India has fewer satellites than China. According to the Military Balance report published by the London-based International Institute for Strategic Studies, China operated 136 reconnaissance satellites in 2022, up from 66 in 2019.

Against this backdrop, India’s first private spy satellite launch is a significant milestone. Through its multispectral and hyperspectral capabilities, TSAT-1A will deliver high-resolution optical satellite images with increased collection capacity, dynamic range, and low-latency delivery.

When it comes to the first high-resolution commercial satellite it was IKONOS and was launched by the US in 1999. The excellent observation capability of high-resolution satellites spawned immense military and economic benefits.

Several countries, including China, are competing to develop a High-Resolution Earth Observation System (HREOS), and many high-resolution satellites have been successfully launched, such as QuickBird, WorldView, Pleiades, CARTOSAT, etc.

In 2019, China launched its first sub-meter high-resolution optical transmission stereo mapping satellite, Gaofen-7, from the Taiyuan Satellite Launch Center in the northern province of Shanxi.

With a resolution of sub-meter and the highest positioning accuracy in China, Gaofen-7 can draw stereoscopic maps with an error of less than one meter for the topography of China and even the whole world.

Unlike ordinary optical remote sensing satellites, which can only take plane images, Gaofen-7 can draw three-dimensional images. Once it is used, all the buildings in the world will no longer be just a square on the map but a series of three-dimensional models.

Image for Representation

India has been dependent on the US for getting reconnaissance data. The armed forces needed to give exact coordinates and timings for the foreign vendors to obtain imagery. The ground control will be set up in Bengaluru and used to process the imagery sent by the satellite.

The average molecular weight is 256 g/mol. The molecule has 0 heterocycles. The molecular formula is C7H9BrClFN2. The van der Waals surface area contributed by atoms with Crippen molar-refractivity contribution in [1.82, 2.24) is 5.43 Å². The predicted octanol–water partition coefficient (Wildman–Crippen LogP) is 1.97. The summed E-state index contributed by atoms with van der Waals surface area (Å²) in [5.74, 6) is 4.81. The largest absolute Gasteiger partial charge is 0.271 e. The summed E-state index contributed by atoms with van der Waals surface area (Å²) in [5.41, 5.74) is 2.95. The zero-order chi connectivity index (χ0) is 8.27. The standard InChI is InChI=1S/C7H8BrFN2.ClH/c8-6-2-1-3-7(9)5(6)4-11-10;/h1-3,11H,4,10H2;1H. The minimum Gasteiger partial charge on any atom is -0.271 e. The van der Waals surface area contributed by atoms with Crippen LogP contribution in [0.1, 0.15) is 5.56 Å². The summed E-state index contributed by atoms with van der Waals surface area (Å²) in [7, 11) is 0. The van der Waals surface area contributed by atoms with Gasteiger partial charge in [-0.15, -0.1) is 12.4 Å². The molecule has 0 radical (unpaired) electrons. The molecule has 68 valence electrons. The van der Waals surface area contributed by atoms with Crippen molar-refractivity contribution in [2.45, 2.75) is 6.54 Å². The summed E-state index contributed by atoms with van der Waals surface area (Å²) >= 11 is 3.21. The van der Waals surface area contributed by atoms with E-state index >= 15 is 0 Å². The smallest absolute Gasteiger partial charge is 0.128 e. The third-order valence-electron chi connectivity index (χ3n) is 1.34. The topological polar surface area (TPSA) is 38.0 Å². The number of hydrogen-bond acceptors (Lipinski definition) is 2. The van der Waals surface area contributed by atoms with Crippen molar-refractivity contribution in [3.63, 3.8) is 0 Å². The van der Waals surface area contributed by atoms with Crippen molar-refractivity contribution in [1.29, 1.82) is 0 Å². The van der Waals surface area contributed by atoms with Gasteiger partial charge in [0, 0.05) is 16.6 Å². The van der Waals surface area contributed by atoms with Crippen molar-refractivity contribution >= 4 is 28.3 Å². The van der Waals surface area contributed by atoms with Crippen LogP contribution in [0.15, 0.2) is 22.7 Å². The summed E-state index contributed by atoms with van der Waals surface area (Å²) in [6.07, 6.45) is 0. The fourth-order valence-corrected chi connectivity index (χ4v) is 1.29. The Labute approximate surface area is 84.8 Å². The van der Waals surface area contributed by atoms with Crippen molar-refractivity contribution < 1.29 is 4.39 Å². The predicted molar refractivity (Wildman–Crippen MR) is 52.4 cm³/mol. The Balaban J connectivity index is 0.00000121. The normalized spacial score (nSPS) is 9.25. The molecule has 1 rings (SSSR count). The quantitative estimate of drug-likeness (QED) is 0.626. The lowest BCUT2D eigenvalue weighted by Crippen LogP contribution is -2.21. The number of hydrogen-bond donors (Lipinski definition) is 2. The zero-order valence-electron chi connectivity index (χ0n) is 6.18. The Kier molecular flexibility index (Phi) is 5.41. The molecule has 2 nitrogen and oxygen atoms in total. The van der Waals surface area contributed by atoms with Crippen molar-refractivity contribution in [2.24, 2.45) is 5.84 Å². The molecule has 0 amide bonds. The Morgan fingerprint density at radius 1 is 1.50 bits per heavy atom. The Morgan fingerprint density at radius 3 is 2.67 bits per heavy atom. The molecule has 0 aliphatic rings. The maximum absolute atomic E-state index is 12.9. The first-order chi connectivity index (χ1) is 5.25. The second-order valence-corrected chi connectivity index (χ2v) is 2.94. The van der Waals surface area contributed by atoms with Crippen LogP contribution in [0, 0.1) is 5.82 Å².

Colonel Vinayak Bhatt, retired Indian Army official and seasoned image analyst, called the launch a “great move.” “We also need more EO (Earth Observation) satellites with higher temporal resolution. We need more data downloading stations and more image analysts. Today, we require AI-assisted satellites that could give an analyst an added advantage over our adversaries,” Colonel Bhatt told the EurAsian Times.

India & Its Space Dreams

Since the Indian government opened the sector for private players, 100 deep tech start-ups have sprung up. The Indian space industry is expected to become a trillion-dollar industry by 2040.

With its first private orbital rocket launch, India was expected to fill the void created by Russia in the international launch market after the invasion of Ukraine. However, the third attempt to test-launch the Agniban SubOrbital Technology Demonstrator (SOrTeD) has been called off.

Indian private players are hopeful that Space X’s foray into India will open many doors for funding and space tech. In 2024, India announced that it would allow 100% foreign direct investment in the manufacture of satellite systems without official approval and eased the rules for launch vehicles, aiming for a greater share of the global space market.

A joint report by Ernst and Young and the Indian Space Association projects the country’s space economy growing to US $12.8466 billion by 2025. Satellite launch services are predicted to be the fastest-growing segment in the Indian space economy, followed by satellite manufacturing.

In India, Skyroot Aerospace, a Hyderabad-based start-up founded by former engineers from the government-run Indian Space and Research Organisation (ISRO) in 2018, has been leading the sector.

In November 2022, it launched the first privately made rocket and is now poised for another first—a private company’s first orbital rocket launch. The launch is planned for the next couple of months.

Calling SpaceX’s coming to India, Skyroot Aerospace co-founder and CEO Pawan Kumar Chandana had earlier told the EurAsian Times: “The Space sector, by its very nature, is a trans-global business, with cross-border supply chains, customers, investors, and partnerships. It is natural for each player to look at the global market to expand business.”

Skyroot recently announced the agreement with French new-space operator Promethee to launch its satellite constellation into space. Both firms will study the integration of the Vikram launcher into the deployment process of their JAPETUS earth observation constellation.

  • Ritu Sharma has been a journalist for over a decade, writing on defense, foreign affairs, and nuclear technology.
  • The author can be reached at ritu.sharma (at) mail.com